The desire to pick the perfect engagement ring can make staying within your budget difficult no matter how much money you've set aside. If you’re not paying in cash, the choices for financing the engagement ring of your soon-to-be fiancé’s dreams can also have unpleasant financial consequences. The time to think about financing options is before you start shopping -- not in front of an eager salesperson at the jewelry store.
Options include in-store layaway or financing, charging the ring on a credit card, or a taking out personal loan from a bank or a family member. Each one has advantages and disadvantages that are important to consider before making a choice.
In-store Financing Options
If you choose the ring well in advance of the planned engagement date or don’t mind waiting to pick up the ring until it’s fully paid for, an in-store layaway program can be a good -- and interest-free -- financing option. Many stores offer free in-store layaway where you make a down payment and pay the remaining balance in monthly installments. For example, the store might require a 10 percent down payment and then spread the balance over 10 installments.
One potential disadvantage to an in-store layaway program is that the monthly payment might be pretty high, especially if you only make the minimum down payment. There's also the possibility of losing the ring and some or all the money you’ve already paid if you miss a payment.
Many jewelry stores offer an in-house credit card with an interest-free introductory period. Although this means you can take the ring with you, it could also significantly increase the cost of the ring if you don’t pay the outstanding balance within the interest-free period. Depending on credit card laws in your state, interest rates might range as high as 18 percent to about 25 percent after the introductory period is over.
Use a credit card interest calculator to see how much you’ll actually pay by extending the repayment period. If you choose this option, read the terms and conditions carefully as some stores might add interest charges starting from the purchase date if you don’t pay in full within the interest-free period.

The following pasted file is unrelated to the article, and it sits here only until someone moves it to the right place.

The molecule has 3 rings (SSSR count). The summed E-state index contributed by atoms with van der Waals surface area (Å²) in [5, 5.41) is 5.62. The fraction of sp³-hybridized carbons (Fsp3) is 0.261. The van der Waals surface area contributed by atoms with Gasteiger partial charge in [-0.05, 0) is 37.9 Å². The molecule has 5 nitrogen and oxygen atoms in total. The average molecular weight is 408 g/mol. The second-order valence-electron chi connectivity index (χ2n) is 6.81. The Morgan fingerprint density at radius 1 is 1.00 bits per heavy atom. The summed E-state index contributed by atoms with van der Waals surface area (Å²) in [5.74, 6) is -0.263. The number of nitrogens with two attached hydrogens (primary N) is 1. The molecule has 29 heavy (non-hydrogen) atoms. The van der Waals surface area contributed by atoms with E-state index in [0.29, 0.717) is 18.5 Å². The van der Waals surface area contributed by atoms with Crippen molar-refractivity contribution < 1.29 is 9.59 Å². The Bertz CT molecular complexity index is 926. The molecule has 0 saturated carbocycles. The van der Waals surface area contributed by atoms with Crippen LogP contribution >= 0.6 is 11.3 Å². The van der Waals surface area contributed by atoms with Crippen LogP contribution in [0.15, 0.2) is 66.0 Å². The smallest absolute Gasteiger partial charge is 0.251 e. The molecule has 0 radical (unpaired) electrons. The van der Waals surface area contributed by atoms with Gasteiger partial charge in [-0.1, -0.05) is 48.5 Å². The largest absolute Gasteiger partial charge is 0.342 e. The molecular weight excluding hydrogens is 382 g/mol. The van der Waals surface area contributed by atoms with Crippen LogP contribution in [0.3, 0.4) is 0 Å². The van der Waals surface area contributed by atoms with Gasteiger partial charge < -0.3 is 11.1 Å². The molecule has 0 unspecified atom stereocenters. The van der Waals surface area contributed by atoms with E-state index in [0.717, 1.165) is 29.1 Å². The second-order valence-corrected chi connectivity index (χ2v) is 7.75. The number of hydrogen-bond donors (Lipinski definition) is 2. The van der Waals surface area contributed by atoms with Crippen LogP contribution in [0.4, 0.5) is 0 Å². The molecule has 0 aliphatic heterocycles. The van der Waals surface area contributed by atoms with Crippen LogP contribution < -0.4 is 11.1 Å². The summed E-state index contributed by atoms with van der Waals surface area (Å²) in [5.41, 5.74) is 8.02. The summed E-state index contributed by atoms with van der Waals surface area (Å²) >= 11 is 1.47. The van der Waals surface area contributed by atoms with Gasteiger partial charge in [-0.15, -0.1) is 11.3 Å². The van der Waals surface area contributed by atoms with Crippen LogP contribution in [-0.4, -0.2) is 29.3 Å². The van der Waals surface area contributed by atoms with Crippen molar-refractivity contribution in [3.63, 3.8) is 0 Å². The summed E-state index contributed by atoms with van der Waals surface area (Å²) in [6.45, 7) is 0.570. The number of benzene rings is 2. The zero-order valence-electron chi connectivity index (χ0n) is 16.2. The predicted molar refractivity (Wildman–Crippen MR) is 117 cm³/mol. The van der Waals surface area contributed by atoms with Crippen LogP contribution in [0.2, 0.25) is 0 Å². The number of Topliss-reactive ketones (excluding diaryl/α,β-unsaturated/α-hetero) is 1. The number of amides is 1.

Bank Credit Card
The main issue with using an existing credit card to finance your engagement ring purchase is that there usually is no interest-free period. However, the interest rate may be far less than with a jewelry store card. If you have a solid credit history, opening a new, balance transfer credit card account with an interest-free period can be a good alternative.
Personal loans typically offer repayment periods up to about 48 months. However, the interest rate you’ll pay depends mainly on your credit score and can be as high as with jewelry store financing. If the lender will accept the ring as collateral, you may qualify for a lower interest rate, but you could lose the ring -- or anything else you offer as collateral -- if you default on the loan.
Another option is to borrow money from a family member. If you choose this option, treat it like a business transaction, complete with a formal loan agreement.
- ABC News: 3 Ways to Finance an Engagement Ring
- Kay Jewelers: Credit Financing Offers
- Prosper: Get the Engagement Ring Financing You Need
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Based in Green Bay, Wisc., Jackie Lohrey has been writing professionally since 2009. In addition to writing web content and training manuals for small business clients and nonprofit organizations, including ERA Realtors and the Bay Area Humane Society, Lohrey also works as a finance data analyst for a global business outsourcing company.